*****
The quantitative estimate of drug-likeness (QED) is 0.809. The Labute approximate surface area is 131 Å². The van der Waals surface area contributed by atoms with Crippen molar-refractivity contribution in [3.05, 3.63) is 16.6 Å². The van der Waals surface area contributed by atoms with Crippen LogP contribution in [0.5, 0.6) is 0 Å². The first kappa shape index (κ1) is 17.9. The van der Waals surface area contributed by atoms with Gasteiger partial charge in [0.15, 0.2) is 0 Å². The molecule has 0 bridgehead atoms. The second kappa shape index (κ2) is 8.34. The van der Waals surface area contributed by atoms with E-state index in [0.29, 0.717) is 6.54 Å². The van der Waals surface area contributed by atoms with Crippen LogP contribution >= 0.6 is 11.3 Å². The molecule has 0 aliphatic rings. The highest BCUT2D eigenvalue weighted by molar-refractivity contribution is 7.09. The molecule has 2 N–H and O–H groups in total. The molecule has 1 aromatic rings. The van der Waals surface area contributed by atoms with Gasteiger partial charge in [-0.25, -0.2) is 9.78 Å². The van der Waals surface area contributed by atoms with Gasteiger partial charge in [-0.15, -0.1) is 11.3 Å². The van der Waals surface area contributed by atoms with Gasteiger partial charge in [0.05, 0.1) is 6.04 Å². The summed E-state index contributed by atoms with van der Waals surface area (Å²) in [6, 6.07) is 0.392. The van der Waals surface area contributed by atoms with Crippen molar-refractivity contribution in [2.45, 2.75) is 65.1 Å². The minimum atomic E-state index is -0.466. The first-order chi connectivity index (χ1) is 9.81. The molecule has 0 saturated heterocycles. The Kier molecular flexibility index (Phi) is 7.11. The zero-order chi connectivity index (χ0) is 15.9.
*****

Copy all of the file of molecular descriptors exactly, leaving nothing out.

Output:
The quantitative estimate of drug-likeness (QED) is 0.809. The Labute approximate surface area is 131 Å². The van der Waals surface area contributed by atoms with Crippen molar-refractivity contribution in [3.05, 3.63) is 16.6 Å². The van der Waals surface area contributed by atoms with Crippen LogP contribution in [0.5, 0.6) is 0 Å². The first kappa shape index (κ1) is 17.9. The van der Waals surface area contributed by atoms with Gasteiger partial charge in [0.15, 0.2) is 0 Å². The molecule has 0 bridgehead atoms. The second kappa shape index (κ2) is 8.34. The van der Waals surface area contributed by atoms with E-state index in [0.29, 0.717) is 6.54 Å². The van der Waals surface area contributed by atoms with Crippen LogP contribution >= 0.6 is 11.3 Å². The molecule has 0 aliphatic rings. The highest BCUT2D eigenvalue weighted by molar-refractivity contribution is 7.09. The molecule has 2 N–H and O–H groups in total. The molecule has 1 aromatic rings. The van der Waals surface area contributed by atoms with Gasteiger partial charge in [-0.25, -0.2) is 9.78 Å². The van der Waals surface area contributed by atoms with Gasteiger partial charge in [-0.15, -0.1) is 11.3 Å². The van der Waals surface area contributed by atoms with Gasteiger partial charge in [0.05, 0.1) is 6.04 Å². The summed E-state index contributed by atoms with van der Waals surface area (Å²) in [6, 6.07) is 0.392. The van der Waals surface area contributed by atoms with Crippen molar-refractivity contribution in [2.45, 2.75) is 65.1 Å². The minimum atomic E-state index is -0.466. The first-order chi connectivity index (χ1) is 9.81. The molecule has 0 saturated heterocycles. The Kier molecular flexibility index (Phi) is 7.11. The zero-order chi connectivity index (χ0) is 15.9.